Road Kill Stew 2.0
The school board has once again dragged out that bubbling cauldron of road kill stew they call a calendar change to see if we’ll swallow it after all. This time they’re trying a two-step approach of smaller portions seasoned with an excuse of the need for Advanced Placement testing prep time.
It is hard to understand how the test preparation needs of high school students enrolled in the AP program should affect the calendar for elementary and middle school students. Even harder if you harbor any doubts about the efficacy of the AP program.
The AP program was started in 1955 so geniuses wouldn’t be held back by the rest of us dullards and could graduate from college in less than four years. Today, 40 percent of high school students are enrolled in the AP program. That is a whole lot of geniuses.
Many criticize the AP programs for only teaching to the test, leaving little time for critical thinking and learning skills.
The pressure and stress participating in these AP classes places on the students could be a factor in 16 percent of Laguna Beach eleventh graders considering suicide in the past 12 months.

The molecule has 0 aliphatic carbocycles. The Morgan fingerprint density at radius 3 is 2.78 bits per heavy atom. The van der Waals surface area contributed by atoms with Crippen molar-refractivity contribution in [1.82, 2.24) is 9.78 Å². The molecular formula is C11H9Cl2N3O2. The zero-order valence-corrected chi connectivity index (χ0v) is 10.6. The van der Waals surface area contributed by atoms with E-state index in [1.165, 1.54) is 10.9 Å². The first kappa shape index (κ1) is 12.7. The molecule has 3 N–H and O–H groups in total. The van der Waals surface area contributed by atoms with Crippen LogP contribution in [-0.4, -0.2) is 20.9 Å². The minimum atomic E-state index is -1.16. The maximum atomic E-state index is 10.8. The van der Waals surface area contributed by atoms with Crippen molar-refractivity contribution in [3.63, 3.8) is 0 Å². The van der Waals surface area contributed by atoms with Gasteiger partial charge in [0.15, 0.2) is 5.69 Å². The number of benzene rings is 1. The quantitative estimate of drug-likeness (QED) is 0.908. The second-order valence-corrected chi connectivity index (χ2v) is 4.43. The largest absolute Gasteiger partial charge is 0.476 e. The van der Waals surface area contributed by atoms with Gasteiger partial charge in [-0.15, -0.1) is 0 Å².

Only 5 percent of college students graduate in less than four years. Most colleges want students to have the four-year college experience and do not accept AP classes for college credit. With so many students having AP classes on their high school transcripts, their value is lost in the admissions shuffle.
It may be that the only clear winners in the AP testing program are those associated with the tests and test preparation.
Schools that do not participate in the AP program have the time and resources to create special programs that do make their graduates stand apart. Laguna Beach High School’s theater arts program comes to mind. Imagine how great that program could be if we weren’t devoting time and resources on an AP program that has lost its way.
What are parents supposed to do about day care on all those no school days sprinkled throughout the new calendar? Most students with two parents have two parents who work. If they live with one parent, they have one parent who works. There are lots of summer daycare programs for kids but not so much for all these little breaks.
With a per student budget the size Laguna has, we should be leading the way, not following the pack, in providing the best education possible for our students. Maybe we need more critical thinking and learning skills on the school board.
J.J. Gasparotti moved to Laguna Beach with his family when he was 11 years old. He has loved it ever since.